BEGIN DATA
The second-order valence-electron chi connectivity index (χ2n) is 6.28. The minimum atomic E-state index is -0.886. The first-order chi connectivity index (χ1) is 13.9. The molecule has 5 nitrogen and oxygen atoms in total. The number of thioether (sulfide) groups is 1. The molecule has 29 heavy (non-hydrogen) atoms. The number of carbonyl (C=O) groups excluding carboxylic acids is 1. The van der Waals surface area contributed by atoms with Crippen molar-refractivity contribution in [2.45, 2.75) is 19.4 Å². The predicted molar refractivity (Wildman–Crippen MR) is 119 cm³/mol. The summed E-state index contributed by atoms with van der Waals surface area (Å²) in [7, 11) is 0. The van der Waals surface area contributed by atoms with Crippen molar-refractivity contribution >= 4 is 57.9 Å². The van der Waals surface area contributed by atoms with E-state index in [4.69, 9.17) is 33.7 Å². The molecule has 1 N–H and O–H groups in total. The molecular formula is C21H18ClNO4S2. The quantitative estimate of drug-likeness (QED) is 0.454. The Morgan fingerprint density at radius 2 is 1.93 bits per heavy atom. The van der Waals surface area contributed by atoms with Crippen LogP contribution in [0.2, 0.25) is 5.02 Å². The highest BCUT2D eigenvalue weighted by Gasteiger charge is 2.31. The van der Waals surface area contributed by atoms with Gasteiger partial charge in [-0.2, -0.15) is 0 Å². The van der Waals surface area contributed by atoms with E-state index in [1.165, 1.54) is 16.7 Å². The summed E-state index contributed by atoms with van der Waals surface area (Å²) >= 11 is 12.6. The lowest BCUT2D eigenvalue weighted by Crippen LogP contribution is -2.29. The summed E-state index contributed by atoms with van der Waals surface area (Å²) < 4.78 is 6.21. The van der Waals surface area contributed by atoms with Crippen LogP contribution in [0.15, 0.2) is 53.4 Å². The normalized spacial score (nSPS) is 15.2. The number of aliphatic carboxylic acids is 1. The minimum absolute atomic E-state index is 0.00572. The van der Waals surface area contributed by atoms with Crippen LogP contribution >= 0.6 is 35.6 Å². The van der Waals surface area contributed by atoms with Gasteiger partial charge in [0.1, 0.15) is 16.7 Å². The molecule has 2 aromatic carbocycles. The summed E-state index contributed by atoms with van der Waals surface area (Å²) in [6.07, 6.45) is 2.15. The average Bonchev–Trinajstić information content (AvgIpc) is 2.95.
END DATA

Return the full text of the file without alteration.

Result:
The second-order valence-electron chi connectivity index (χ2n) is 6.28. The minimum atomic E-state index is -0.886. The first-order chi connectivity index (χ1) is 13.9. The molecule has 5 nitrogen and oxygen atoms in total. The number of thioether (sulfide) groups is 1. The molecule has 29 heavy (non-hydrogen) atoms. The number of carbonyl (C=O) groups excluding carboxylic acids is 1. The van der Waals surface area contributed by atoms with Crippen molar-refractivity contribution in [2.45, 2.75) is 19.4 Å². The predicted molar refractivity (Wildman–Crippen MR) is 119 cm³/mol. The summed E-state index contributed by atoms with van der Waals surface area (Å²) in [7, 11) is 0. The van der Waals surface area contributed by atoms with Crippen molar-refractivity contribution >= 4 is 57.9 Å². The van der Waals surface area contributed by atoms with E-state index in [4.69, 9.17) is 33.7 Å². The molecule has 1 N–H and O–H groups in total. The molecular formula is C21H18ClNO4S2. The quantitative estimate of drug-likeness (QED) is 0.454. The Morgan fingerprint density at radius 2 is 1.93 bits per heavy atom. The van der Waals surface area contributed by atoms with Crippen LogP contribution in [0.2, 0.25) is 5.02 Å². The highest BCUT2D eigenvalue weighted by Gasteiger charge is 2.31. The van der Waals surface area contributed by atoms with Gasteiger partial charge in [-0.2, -0.15) is 0 Å². The van der Waals surface area contributed by atoms with E-state index in [1.165, 1.54) is 16.7 Å². The summed E-state index contributed by atoms with van der Waals surface area (Å²) >= 11 is 12.6. The lowest BCUT2D eigenvalue weighted by Crippen LogP contribution is -2.29. The summed E-state index contributed by atoms with van der Waals surface area (Å²) < 4.78 is 6.21. The van der Waals surface area contributed by atoms with Crippen LogP contribution in [0.15, 0.2) is 53.4 Å². The normalized spacial score (nSPS) is 15.2. The number of aliphatic carboxylic acids is 1. The minimum absolute atomic E-state index is 0.00572. The van der Waals surface area contributed by atoms with Crippen LogP contribution >= 0.6 is 35.6 Å². The van der Waals surface area contributed by atoms with Gasteiger partial charge in [0.1, 0.15) is 16.7 Å². The molecule has 2 aromatic carbocycles. The summed E-state index contributed by atoms with van der Waals surface area (Å²) in [6.07, 6.45) is 2.15. The average Bonchev–Trinajstić information content (AvgIpc) is 2.95.